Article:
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3-D View Has Neural Base
Apr 2008
ROCHESTER, N.Y., April 1, 2008 -- A small area of the brain that combines visual and nonvisual cues is behind our ability to perceive depth with one eye, a University of Rochester team has discovered.

"It looks as though in this area of the brain, the neurons are combining visual cues and nonvisual cues to come up with a unique way to determine depth," Greg DeAngelis, a professor in the Department of Brain and Cognitive Sciences at the university.

Humans and other animals are able to visually judge depth because we have two eyes and the brain compares the images from each. But we can also judge depth with only one eye, and scientists have been searching for how the brain accomplishes that feat. DeAngelis's team believes it has discovered the answer in a small part of the brain that processes both the images from a single eye and also the motion of our bodies.

DeAngelis said that means the brain uses a whole array of methods to gauge depth. In addition to two-eyed "binocular disparity," the brain makes use of other cues such as motion, perspective, and how objects pass in front of or behind each other to create a representation of the 3-D world in our minds.

The findings could eventually help instruct children who were born with misalignment of the eyes to restore more normal functions of binocular vision in the brain; it could also help construct more compelling virtual reality environments someday, since we have to know exactly how our brains construct 3-D percepts to make virtual reality as convincing as possible, DeAngelis said.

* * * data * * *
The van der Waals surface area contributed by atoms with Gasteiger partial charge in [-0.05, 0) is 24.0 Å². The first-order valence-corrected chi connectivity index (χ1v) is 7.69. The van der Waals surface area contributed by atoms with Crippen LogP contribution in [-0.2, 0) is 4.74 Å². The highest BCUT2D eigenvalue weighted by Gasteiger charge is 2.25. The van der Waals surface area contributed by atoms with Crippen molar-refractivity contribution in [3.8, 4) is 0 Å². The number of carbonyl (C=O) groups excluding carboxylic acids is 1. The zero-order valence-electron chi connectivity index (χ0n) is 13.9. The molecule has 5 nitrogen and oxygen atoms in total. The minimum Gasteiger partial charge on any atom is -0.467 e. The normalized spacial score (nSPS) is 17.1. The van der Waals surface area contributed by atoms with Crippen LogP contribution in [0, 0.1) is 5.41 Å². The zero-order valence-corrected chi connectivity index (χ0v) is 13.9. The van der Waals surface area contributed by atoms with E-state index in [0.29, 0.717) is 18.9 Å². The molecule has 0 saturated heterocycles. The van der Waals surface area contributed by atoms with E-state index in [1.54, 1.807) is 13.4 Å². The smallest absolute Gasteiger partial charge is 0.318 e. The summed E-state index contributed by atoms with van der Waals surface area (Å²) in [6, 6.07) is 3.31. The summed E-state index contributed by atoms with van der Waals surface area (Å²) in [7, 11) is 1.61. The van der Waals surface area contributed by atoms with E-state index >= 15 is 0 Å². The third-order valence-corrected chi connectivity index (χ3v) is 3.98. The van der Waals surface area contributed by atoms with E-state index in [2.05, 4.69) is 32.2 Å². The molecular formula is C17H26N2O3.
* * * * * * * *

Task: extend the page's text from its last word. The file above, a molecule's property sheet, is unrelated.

The new neural mechanism is based on the fact that objects at different distances move across our vision with different directions and speeds, due to a phenomenon called motion parallax, DeAngelis said in a statement.

"When staring at a fixed object, any motion we make will cause things nearer than the object to appear to move in the opposite direction, and more distant things to appear to move in the same direction. To figure out the real 3-D layout of a scene," DeAngelis said, "the brain needs one more piece of information, and it pulls in this information from the motion of the eyeball itself."

He said neurons in the middle temporal area of the brain are combining visual information and physical movement to extract depth information, and, the motion of near and far objects can be confused. But if the eye is moving while tracking the overall movement of the group of objects, it gives the middle temporal neurons enough information to grasp that objects moving across the scene in the same direction as the head must be far away, whereas objects moving in the opposite direction must be close by.

"We use binocular disparity, occlusion, perspective and our own motion all together to create a representation of the real, 3-D world in our minds," said DeAngelis.

The research was conducted in collaboration with Jacob W. Nadler and Dora E. Angelaki, at Washington University and was funded by the National Institutes of Health. The findings were published in the March 20 online issue of the journal Nature.

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binocular vision
The ability of the two eyes to see an object from two slightly different points of view. This difference allows an individual to perceive the depth and dimension of the object in view.
depth perception
The direct appreciation of the distance between a given object and the observer, or between the front and back of a solid object. Real depth perception is achieved by the retinal disparity formed by the different viewing positions of each eye; in apparent depth, the disparity is formed synthetically; e.g., a stereogram.
The technology of generating and harnessing light and other forms of radiant energy whose quantum unit is the photon. The science includes light emission, transmission, deflection, amplification and detection by optical components and instruments, lasers and other light sources, fiber optics, electro-optical instrumentation, related hardware and electronics, and sophisticated systems. The range of applications of photonics extends from energy generation to detection to communications and...
binocular visionBiophotonicsbrain and cognitive sciencesdepth perceptionGreg DeAngelismotion parallaxNews & FeaturesphotonicsUniversity of Rochester

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